As part of its quarterly business report, Carnival Corporation has announced that three ships are to be sold, two of which are from the existing Costa Cruises fleet. The identity of the individual ships has not been announced, but they are all described as the smaller ships in the Carnival cruise fleet.
Three Ships to Be Sold
Carnival is planning to remove three “smaller-less efficient ships from its fleet,” according to the Fourth Quarter 2022 Business Update.
While the report does not reveal many details of the impending retirement, sale, or scrapping of three ships, it does state that the vessels to be removed are smaller vessels, two of which are part of Costa Cruises.
The two oldest ships in the Costa fleet are Costa Fortuna and Costa Magica, which entered service for the line in 2003 and 2004, respectively. Costa Deliziosa, however, is the smallest ship in the fleet, and might also be considered for removal.
It is also possible that either Costa Serena or Costa Diadema could be part of the removal plans, as both ships are currently out of service.
Costa Serena has been intended to serve the Chinese cruise market, but with travel restrictions still limiting options in the region, the ship has not yet resumed service post-pandemic. At the moment, there are no future itineraries scheduled for the ship.
Costa Diadema is likewise out of service, but is scheduled to resume sailings in the Mediterranean in April 2023. Those sailings, however, could be transferred to a different ship if Costa Diadema is removed from the fleet.
Other than the two as-yet-unannounced Costa Cruises ships to be removed, one other Carnival Corporation vessel is also slated to be retired, sold, or scrapped.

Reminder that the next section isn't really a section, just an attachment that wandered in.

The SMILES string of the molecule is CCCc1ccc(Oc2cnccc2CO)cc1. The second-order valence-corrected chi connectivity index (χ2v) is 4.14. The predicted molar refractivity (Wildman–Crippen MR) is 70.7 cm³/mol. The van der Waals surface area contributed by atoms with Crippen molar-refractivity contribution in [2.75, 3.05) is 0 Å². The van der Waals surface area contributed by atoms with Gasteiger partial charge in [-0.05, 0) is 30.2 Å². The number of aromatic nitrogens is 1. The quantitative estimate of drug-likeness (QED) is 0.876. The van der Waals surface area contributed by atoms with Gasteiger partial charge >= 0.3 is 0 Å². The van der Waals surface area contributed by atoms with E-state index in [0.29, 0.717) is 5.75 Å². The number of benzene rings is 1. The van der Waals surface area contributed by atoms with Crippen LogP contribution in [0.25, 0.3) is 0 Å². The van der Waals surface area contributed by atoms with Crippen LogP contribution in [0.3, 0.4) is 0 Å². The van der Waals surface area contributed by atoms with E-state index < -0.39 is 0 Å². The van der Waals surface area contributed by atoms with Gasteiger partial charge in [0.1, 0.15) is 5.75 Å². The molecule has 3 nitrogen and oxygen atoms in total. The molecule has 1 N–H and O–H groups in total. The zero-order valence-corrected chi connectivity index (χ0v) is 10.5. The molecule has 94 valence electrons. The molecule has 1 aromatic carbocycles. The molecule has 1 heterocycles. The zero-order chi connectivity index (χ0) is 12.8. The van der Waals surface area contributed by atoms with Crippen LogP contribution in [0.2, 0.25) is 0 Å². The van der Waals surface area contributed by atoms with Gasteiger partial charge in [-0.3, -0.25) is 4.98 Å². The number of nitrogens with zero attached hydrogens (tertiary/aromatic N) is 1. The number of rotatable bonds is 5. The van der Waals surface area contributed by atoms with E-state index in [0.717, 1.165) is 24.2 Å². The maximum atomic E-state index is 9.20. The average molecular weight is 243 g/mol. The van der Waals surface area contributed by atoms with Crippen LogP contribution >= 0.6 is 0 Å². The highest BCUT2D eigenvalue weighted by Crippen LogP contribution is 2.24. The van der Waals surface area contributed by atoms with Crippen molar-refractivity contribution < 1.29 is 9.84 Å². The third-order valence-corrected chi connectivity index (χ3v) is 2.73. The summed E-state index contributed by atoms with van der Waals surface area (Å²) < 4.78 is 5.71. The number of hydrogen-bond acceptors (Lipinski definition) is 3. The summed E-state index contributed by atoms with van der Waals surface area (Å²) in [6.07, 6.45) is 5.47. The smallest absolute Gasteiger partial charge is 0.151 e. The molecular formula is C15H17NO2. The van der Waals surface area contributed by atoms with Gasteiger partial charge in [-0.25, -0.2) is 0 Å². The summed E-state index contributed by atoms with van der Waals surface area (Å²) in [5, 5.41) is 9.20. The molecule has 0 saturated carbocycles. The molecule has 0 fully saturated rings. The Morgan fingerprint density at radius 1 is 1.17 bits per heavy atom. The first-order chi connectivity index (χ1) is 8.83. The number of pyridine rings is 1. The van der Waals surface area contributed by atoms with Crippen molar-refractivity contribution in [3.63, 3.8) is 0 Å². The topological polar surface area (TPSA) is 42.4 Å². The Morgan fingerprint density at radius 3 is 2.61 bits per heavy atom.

That ship could come from any of the company’s cruise lines, which include not only the namesake Carnival Cruise Line, but also AIDA Cruises, Cunard Line, Holland America Line, P&O Cruises, P&O Cruises Australia, Princess Cruises, and Seabourn Cruise Line.
Several ships could be under consideration for removal among the different fleets, but likely candidates due to size, age, and updates include AIDAaura (2003), AIDAdiva (2007), Carnival Elation (1998), Carnival Paradise (1998), Volendam (1999), Zaandam (2000), Grand Princess (1998), and others.
The decision of which ships to remove will be based on many factors, including whether or not a ship services a valuable niche for its market, what updates may be necessary to keep the ship more efficient and competitive, and whether or not a suitable buyer is available.
It is also possible that a newer but possibly more problematic ship could be removed, based on reducing maintenance workloads and repair needs.
Regardless of which ships are to be removed, the sales and other parts of the company’s “fleet optimization strategy” are expected to be completed by spring 2024. The ships could be sold at any time, however, should a suitable buyer be interested.
Why Remove Ships?
Removing three more ships is part of the company’s overall fleet optimization strategy, especially as it relates to the Chinese cruise market and the continued closure of the region.
Once complete, the company expects Costa Cruises’ capacity to be similar to the 2019 capacity outside of Asia, including in the cruise line’s core market in Europe. This is where operations will likely be concentrated for the foreseeable future, ensuring greater stability in offering cruise service to eager travelers.
Cruise lines also sell or scrap ships when it becomes less profitable to operate the vessels due to technical limitations or changes to maritime regulations covering engine efficiency, emissions, or other environmental factors.
Despite selling three ships, however, Carnival Corporation & plc’s overall fleet capacity is expected to grow by 3% in 2023 compared to 2019, representing new ships forecast to join various fleets by the end of next year.
Carnival Jubilee, for example, is expected to set sail from Galveston, Texas in December 2023, while Seabourn Cruise Line is slated to welcome Seabourn Pursuit in April 2023.